“Where are we going today, Mummy?” is nearly always one of the first questions Jessica asks each day. Sometimes I can give her a definite answer: “preschool”, “Legoland”, “to the shops”. Some days the answer is simply “I don’t know yet” or the disappointing “nowhere”. This time though, I had plans for the day. “We’re going on an adventure!” was my response. An adventure that required puddlesuits and wellies. An adventure finding the clues on a winter treasure trail at Denham Country Park.
This adventure would bring a little milestone moment – the first time going for a significant walk without taking the buggy just in case. I knew our walk would take us along muddy paths and next to rivers and that trying to steer the buggy whilst holding two little hands would make it too difficult. I was fairly confident the girls would manage – and we could always stop for a rest now and then if little legs were getting tired.
We picked up our maps and clues from the visitor centre and headed out to follow the trail. There were pictures of baubles along the route, with arrows to show the way and Jessica enjoyed looking out for them, and the pictures of Christmas stockings that we needed to count along the way.
The first clue – a Santa hat – was found hanging off a signpost near the Roman Well and the next – a snowflake hanging in a tree, a short distance ahead. Some of the clues related to plants that could be spotted along the trail; others, such as candy canes, bells and presents, were found hanging in the trees. Jessica loved trying to find them all and managed to spot a few of them before I did!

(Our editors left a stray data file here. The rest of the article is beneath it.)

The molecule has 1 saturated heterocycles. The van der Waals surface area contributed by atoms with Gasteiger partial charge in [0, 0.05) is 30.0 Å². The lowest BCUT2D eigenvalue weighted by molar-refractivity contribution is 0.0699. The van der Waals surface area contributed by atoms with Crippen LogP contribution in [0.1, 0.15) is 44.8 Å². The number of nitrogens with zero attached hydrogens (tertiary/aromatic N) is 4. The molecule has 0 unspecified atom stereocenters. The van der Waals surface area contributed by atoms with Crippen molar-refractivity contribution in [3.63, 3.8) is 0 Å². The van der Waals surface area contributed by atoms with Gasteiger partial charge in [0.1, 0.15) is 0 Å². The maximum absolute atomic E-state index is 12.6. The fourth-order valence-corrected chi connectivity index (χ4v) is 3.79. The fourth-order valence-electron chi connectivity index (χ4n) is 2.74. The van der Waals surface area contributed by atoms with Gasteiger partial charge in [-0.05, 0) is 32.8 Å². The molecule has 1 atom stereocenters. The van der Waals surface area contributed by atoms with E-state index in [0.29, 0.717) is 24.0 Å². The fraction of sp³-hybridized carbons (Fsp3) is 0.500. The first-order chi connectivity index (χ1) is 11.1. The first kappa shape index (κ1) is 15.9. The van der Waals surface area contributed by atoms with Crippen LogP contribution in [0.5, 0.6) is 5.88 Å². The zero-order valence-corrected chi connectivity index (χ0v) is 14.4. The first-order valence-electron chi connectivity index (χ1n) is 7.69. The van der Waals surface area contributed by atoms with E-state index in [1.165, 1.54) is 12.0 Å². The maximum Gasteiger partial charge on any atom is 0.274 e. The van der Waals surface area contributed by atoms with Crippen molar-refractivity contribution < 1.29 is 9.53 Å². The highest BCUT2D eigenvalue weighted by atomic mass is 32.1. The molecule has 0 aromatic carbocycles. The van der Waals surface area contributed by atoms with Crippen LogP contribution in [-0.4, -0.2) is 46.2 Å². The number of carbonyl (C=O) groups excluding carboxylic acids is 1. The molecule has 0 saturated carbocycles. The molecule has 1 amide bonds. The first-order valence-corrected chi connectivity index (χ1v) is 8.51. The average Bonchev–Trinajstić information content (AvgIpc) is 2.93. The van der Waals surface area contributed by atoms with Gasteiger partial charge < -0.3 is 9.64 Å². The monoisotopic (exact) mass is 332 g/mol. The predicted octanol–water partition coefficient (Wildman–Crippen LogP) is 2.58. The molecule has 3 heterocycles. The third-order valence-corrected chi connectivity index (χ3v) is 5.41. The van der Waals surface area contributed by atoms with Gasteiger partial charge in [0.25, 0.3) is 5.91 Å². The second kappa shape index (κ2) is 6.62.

Sophie mostly just enjoyed the walk. There were muddy puddles to jump in, sticks to pick up, leaves to kick, stones to collect and gates to go through. She did get caught up in her sister’s excitement every time we spotted a clue but was fairly oblivious to following the trail otherwise!
My favourite moment of our walk came when we took a slight detour off the trail to head to Denham deep lock, just as a boat was going through. Jessica is now at an age where she is more interested in what is happening and I enjoyed telling her about how locks work, describing it as being like a big bath which is filled or emptied to help the boat go up or down a hill. It gave me a wonderful opportunity to share some family stories – stories about the narrowboat that Grandma and Grandad owned when Daddy was Jessica’s age and the holidays they went on, as well as the narrowboat holidays that Mummy and Daddy enjoyed later on. It was so lovely to be able to share some of those stories with the girls and to see Jessica really taking an interest in it.
After helping open the lock gates for the boat to go through, we then headed back to the trail and a walk along the river, stopping for a brief rest along the way as Jessica was starting to get tired and a little out of breath. Thankfully, we were almost at the end of the walk with just a few more clues left to find before we could hand in our completed treasure trail forms at the visitor centre. The girls got a chocolate each for finishing the treasure trail which they were very happy with!
I was pleased that Sophie coped so well with the walk. Towards the end though, she was clearly tired and looked like she was almost sleep-walking, so it wasn’t a surprise when she fell asleep before we’d even left the car park. She didn’t even stir when we stopped off at the office to see Daddy on our way home.
It was definitely the right decision to leave the buggy in the car for our walk – the area around the lock especially would have been almost impossible to navigate as the mud was so thick. Knowing that we can now go on longer walks without it is quite liberating – it opens up a lot more opportunities for exploring different places and going on adventures together in the future.